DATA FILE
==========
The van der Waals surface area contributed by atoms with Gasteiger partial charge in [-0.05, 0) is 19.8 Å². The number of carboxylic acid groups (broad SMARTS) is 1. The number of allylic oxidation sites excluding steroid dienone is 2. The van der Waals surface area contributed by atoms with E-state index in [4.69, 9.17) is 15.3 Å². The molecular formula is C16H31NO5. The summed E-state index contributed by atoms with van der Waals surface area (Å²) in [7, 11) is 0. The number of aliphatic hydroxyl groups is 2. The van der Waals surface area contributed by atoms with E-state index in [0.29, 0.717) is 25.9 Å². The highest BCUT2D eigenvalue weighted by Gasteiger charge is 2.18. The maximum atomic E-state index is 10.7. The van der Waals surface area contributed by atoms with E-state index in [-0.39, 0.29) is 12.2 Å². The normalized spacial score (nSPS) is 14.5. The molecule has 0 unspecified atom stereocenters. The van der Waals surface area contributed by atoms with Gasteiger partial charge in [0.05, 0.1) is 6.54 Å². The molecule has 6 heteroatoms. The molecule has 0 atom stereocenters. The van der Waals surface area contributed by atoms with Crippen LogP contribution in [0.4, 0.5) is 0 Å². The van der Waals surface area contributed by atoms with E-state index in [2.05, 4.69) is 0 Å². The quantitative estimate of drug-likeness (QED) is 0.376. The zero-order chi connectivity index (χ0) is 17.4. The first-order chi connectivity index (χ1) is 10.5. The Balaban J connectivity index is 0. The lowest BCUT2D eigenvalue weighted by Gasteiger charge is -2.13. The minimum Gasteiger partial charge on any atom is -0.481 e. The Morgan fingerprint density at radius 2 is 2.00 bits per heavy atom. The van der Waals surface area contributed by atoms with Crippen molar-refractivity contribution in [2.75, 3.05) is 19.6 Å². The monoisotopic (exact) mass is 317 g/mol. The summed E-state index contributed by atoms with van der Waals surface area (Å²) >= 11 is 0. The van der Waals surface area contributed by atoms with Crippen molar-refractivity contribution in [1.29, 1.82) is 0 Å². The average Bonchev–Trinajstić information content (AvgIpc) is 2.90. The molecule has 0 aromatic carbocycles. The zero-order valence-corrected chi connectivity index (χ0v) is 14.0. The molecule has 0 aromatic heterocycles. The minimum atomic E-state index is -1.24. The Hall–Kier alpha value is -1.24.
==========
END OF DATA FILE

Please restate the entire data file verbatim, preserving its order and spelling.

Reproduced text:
The van der Waals surface area contributed by atoms with Gasteiger partial charge in [-0.05, 0) is 19.8 Å². The number of carboxylic acid groups (broad SMARTS) is 1. The number of allylic oxidation sites excluding steroid dienone is 2. The van der Waals surface area contributed by atoms with E-state index in [4.69, 9.17) is 15.3 Å². The molecular formula is C16H31NO5. The summed E-state index contributed by atoms with van der Waals surface area (Å²) in [7, 11) is 0. The number of aliphatic hydroxyl groups is 2. The van der Waals surface area contributed by atoms with E-state index in [0.29, 0.717) is 25.9 Å². The highest BCUT2D eigenvalue weighted by Gasteiger charge is 2.18. The maximum atomic E-state index is 10.7. The van der Waals surface area contributed by atoms with E-state index in [-0.39, 0.29) is 12.2 Å². The normalized spacial score (nSPS) is 14.5. The molecule has 0 unspecified atom stereocenters. The van der Waals surface area contributed by atoms with Gasteiger partial charge in [0.05, 0.1) is 6.54 Å². The molecule has 6 heteroatoms. The molecule has 0 atom stereocenters. The van der Waals surface area contributed by atoms with Crippen LogP contribution in [0.4, 0.5) is 0 Å². The van der Waals surface area contributed by atoms with E-state index in [2.05, 4.69) is 0 Å². The quantitative estimate of drug-likeness (QED) is 0.376. The zero-order chi connectivity index (χ0) is 17.4. The first-order chi connectivity index (χ1) is 10.5. The Balaban J connectivity index is 0. The lowest BCUT2D eigenvalue weighted by Gasteiger charge is -2.13. The minimum Gasteiger partial charge on any atom is -0.481 e. The Morgan fingerprint density at radius 2 is 2.00 bits per heavy atom. The van der Waals surface area contributed by atoms with Crippen molar-refractivity contribution in [2.75, 3.05) is 19.6 Å². The monoisotopic (exact) mass is 317 g/mol. The summed E-state index contributed by atoms with van der Waals surface area (Å²) >= 11 is 0. The van der Waals surface area contributed by atoms with Crippen molar-refractivity contribution in [1.29, 1.82) is 0 Å². The average Bonchev–Trinajstić information content (AvgIpc) is 2.90. The molecule has 0 aromatic carbocycles. The zero-order valence-corrected chi connectivity index (χ0v) is 14.0. The molecule has 0 aromatic heterocycles. The minimum atomic E-state index is -1.24. The Hall–Kier alpha value is -1.24.